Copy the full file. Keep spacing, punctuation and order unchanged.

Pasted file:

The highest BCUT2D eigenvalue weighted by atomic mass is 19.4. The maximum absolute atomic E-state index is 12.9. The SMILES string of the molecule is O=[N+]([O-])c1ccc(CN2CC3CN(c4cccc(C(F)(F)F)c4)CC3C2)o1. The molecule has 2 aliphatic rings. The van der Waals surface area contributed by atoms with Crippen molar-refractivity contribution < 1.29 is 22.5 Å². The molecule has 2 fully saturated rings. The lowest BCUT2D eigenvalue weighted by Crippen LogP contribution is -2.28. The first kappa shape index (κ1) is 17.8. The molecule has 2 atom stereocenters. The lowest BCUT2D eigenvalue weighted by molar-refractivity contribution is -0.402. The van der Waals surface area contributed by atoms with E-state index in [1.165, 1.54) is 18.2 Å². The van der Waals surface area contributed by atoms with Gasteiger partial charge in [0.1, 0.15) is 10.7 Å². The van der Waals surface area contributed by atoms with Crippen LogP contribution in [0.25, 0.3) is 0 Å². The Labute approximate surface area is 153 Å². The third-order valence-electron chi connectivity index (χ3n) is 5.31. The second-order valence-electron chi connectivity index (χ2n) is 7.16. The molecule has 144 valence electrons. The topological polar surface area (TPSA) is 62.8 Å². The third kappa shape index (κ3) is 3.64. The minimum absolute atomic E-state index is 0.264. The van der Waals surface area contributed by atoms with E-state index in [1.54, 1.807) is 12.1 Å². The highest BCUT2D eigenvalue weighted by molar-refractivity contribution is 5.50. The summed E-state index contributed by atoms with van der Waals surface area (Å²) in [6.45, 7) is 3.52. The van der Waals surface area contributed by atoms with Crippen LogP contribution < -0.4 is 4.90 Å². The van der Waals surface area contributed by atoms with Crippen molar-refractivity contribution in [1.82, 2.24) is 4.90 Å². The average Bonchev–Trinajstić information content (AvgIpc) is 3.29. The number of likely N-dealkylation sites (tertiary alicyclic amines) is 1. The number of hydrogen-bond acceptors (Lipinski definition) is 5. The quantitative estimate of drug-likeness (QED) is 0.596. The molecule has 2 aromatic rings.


The highest BCUT2D eigenvalue weighted by atomic mass is 19.4. The maximum absolute atomic E-state index is 12.9. The SMILES string of the molecule is O=[N+]([O-])c1ccc(CN2CC3CN(c4cccc(C(F)(F)F)c4)CC3C2)o1. The molecule has 2 aliphatic rings. The van der Waals surface area contributed by atoms with Crippen molar-refractivity contribution < 1.29 is 22.5 Å². The molecule has 2 fully saturated rings. The lowest BCUT2D eigenvalue weighted by Crippen LogP contribution is -2.28. The first kappa shape index (κ1) is 17.8. The molecule has 2 atom stereocenters. The lowest BCUT2D eigenvalue weighted by molar-refractivity contribution is -0.402. The van der Waals surface area contributed by atoms with E-state index in [1.165, 1.54) is 18.2 Å². The van der Waals surface area contributed by atoms with Gasteiger partial charge in [0.1, 0.15) is 10.7 Å². The van der Waals surface area contributed by atoms with Crippen LogP contribution in [0.25, 0.3) is 0 Å². The Labute approximate surface area is 153 Å². The third-order valence-electron chi connectivity index (χ3n) is 5.31. The second-order valence-electron chi connectivity index (χ2n) is 7.16. The molecule has 144 valence electrons. The topological polar surface area (TPSA) is 62.8 Å². The third kappa shape index (κ3) is 3.64. The minimum absolute atomic E-state index is 0.264. The van der Waals surface area contributed by atoms with E-state index in [1.54, 1.807) is 12.1 Å². The highest BCUT2D eigenvalue weighted by molar-refractivity contribution is 5.50. The summed E-state index contributed by atoms with van der Waals surface area (Å²) in [6.45, 7) is 3.52. The van der Waals surface area contributed by atoms with Crippen LogP contribution < -0.4 is 4.90 Å². The van der Waals surface area contributed by atoms with Crippen molar-refractivity contribution in [1.82, 2.24) is 4.90 Å². The average Bonchev–Trinajstić information content (AvgIpc) is 3.29. The number of likely N-dealkylation sites (tertiary alicyclic amines) is 1. The number of hydrogen-bond acceptors (Lipinski definition) is 5. The quantitative estimate of drug-likeness (QED) is 0.596. The molecule has 2 aromatic rings.